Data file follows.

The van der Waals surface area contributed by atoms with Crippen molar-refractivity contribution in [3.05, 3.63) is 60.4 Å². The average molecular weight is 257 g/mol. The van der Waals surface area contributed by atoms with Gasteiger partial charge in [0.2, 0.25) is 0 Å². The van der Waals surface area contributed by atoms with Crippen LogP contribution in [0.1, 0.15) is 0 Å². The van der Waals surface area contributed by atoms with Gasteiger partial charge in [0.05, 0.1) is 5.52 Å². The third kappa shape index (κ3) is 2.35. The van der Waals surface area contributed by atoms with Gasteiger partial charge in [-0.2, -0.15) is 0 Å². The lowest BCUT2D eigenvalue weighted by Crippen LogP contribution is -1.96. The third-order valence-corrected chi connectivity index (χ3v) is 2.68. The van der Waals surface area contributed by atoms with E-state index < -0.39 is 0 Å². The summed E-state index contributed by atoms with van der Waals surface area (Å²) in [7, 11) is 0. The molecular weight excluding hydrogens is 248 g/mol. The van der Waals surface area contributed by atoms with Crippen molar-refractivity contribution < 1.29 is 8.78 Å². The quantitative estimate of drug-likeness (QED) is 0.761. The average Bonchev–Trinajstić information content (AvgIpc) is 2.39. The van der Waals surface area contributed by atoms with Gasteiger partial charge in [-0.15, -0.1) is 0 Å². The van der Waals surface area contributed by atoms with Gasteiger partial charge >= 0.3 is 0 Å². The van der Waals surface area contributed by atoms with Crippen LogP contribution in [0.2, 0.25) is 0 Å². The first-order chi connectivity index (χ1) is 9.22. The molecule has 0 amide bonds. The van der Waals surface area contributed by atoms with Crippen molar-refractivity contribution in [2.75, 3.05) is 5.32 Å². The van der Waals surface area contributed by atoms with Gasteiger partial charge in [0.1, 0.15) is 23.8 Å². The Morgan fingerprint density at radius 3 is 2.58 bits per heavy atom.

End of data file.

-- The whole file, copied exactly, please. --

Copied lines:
The van der Waals surface area contributed by atoms with Crippen molar-refractivity contribution in [3.05, 3.63) is 60.4 Å². The average molecular weight is 257 g/mol. The van der Waals surface area contributed by atoms with Gasteiger partial charge in [0.2, 0.25) is 0 Å². The van der Waals surface area contributed by atoms with Crippen LogP contribution in [0.1, 0.15) is 0 Å². The van der Waals surface area contributed by atoms with Gasteiger partial charge in [0.05, 0.1) is 5.52 Å². The third kappa shape index (κ3) is 2.35. The van der Waals surface area contributed by atoms with Gasteiger partial charge in [-0.2, -0.15) is 0 Å². The lowest BCUT2D eigenvalue weighted by Crippen LogP contribution is -1.96. The third-order valence-corrected chi connectivity index (χ3v) is 2.68. The van der Waals surface area contributed by atoms with E-state index < -0.39 is 0 Å². The summed E-state index contributed by atoms with van der Waals surface area (Å²) in [7, 11) is 0. The molecular weight excluding hydrogens is 248 g/mol. The van der Waals surface area contributed by atoms with Crippen molar-refractivity contribution < 1.29 is 8.78 Å². The quantitative estimate of drug-likeness (QED) is 0.761. The average Bonchev–Trinajstić information content (AvgIpc) is 2.39. The van der Waals surface area contributed by atoms with Gasteiger partial charge in [-0.15, -0.1) is 0 Å². The van der Waals surface area contributed by atoms with Gasteiger partial charge >= 0.3 is 0 Å². The van der Waals surface area contributed by atoms with Crippen LogP contribution in [0.2, 0.25) is 0 Å². The first-order chi connectivity index (χ1) is 9.22. The molecule has 0 amide bonds. The van der Waals surface area contributed by atoms with Crippen molar-refractivity contribution in [2.75, 3.05) is 5.32 Å². The van der Waals surface area contributed by atoms with Gasteiger partial charge in [0.1, 0.15) is 23.8 Å². The Morgan fingerprint density at radius 3 is 2.58 bits per heavy atom.